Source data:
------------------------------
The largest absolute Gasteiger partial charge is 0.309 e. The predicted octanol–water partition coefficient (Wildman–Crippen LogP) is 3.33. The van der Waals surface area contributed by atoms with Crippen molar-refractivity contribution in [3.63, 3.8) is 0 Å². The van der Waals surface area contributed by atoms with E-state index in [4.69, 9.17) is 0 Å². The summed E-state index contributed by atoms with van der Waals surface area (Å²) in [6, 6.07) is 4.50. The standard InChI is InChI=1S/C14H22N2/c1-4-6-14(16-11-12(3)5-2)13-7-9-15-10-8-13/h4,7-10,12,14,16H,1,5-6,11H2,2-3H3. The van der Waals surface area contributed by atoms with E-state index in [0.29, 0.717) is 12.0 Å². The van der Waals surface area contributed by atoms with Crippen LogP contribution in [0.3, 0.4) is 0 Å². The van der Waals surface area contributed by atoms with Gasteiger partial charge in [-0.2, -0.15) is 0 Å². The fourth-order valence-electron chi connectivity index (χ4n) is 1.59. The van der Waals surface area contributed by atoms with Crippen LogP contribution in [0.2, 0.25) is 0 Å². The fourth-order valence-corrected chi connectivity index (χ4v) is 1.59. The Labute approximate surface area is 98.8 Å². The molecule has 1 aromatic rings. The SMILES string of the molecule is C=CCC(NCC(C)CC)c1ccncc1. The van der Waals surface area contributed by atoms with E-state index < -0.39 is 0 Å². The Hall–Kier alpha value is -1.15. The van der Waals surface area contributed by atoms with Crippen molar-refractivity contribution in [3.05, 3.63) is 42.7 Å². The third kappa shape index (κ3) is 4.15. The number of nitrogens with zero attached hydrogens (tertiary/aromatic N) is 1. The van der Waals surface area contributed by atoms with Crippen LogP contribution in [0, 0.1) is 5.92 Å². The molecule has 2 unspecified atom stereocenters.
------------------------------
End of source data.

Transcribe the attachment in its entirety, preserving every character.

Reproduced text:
The largest absolute Gasteiger partial charge is 0.309 e. The predicted octanol–water partition coefficient (Wildman–Crippen LogP) is 3.33. The van der Waals surface area contributed by atoms with Crippen molar-refractivity contribution in [3.63, 3.8) is 0 Å². The van der Waals surface area contributed by atoms with E-state index in [4.69, 9.17) is 0 Å². The summed E-state index contributed by atoms with van der Waals surface area (Å²) in [6, 6.07) is 4.50. The standard InChI is InChI=1S/C14H22N2/c1-4-6-14(16-11-12(3)5-2)13-7-9-15-10-8-13/h4,7-10,12,14,16H,1,5-6,11H2,2-3H3. The van der Waals surface area contributed by atoms with E-state index in [0.29, 0.717) is 12.0 Å². The van der Waals surface area contributed by atoms with Crippen LogP contribution in [0.3, 0.4) is 0 Å². The van der Waals surface area contributed by atoms with Gasteiger partial charge in [-0.2, -0.15) is 0 Å². The fourth-order valence-electron chi connectivity index (χ4n) is 1.59. The van der Waals surface area contributed by atoms with Crippen LogP contribution in [0.2, 0.25) is 0 Å². The fourth-order valence-corrected chi connectivity index (χ4v) is 1.59. The Labute approximate surface area is 98.8 Å². The molecule has 1 aromatic rings. The SMILES string of the molecule is C=CCC(NCC(C)CC)c1ccncc1. The van der Waals surface area contributed by atoms with E-state index < -0.39 is 0 Å². The Hall–Kier alpha value is -1.15. The van der Waals surface area contributed by atoms with Crippen molar-refractivity contribution in [3.05, 3.63) is 42.7 Å². The third kappa shape index (κ3) is 4.15. The number of nitrogens with zero attached hydrogens (tertiary/aromatic N) is 1. The van der Waals surface area contributed by atoms with Crippen LogP contribution in [0, 0.1) is 5.92 Å². The molecule has 2 unspecified atom stereocenters.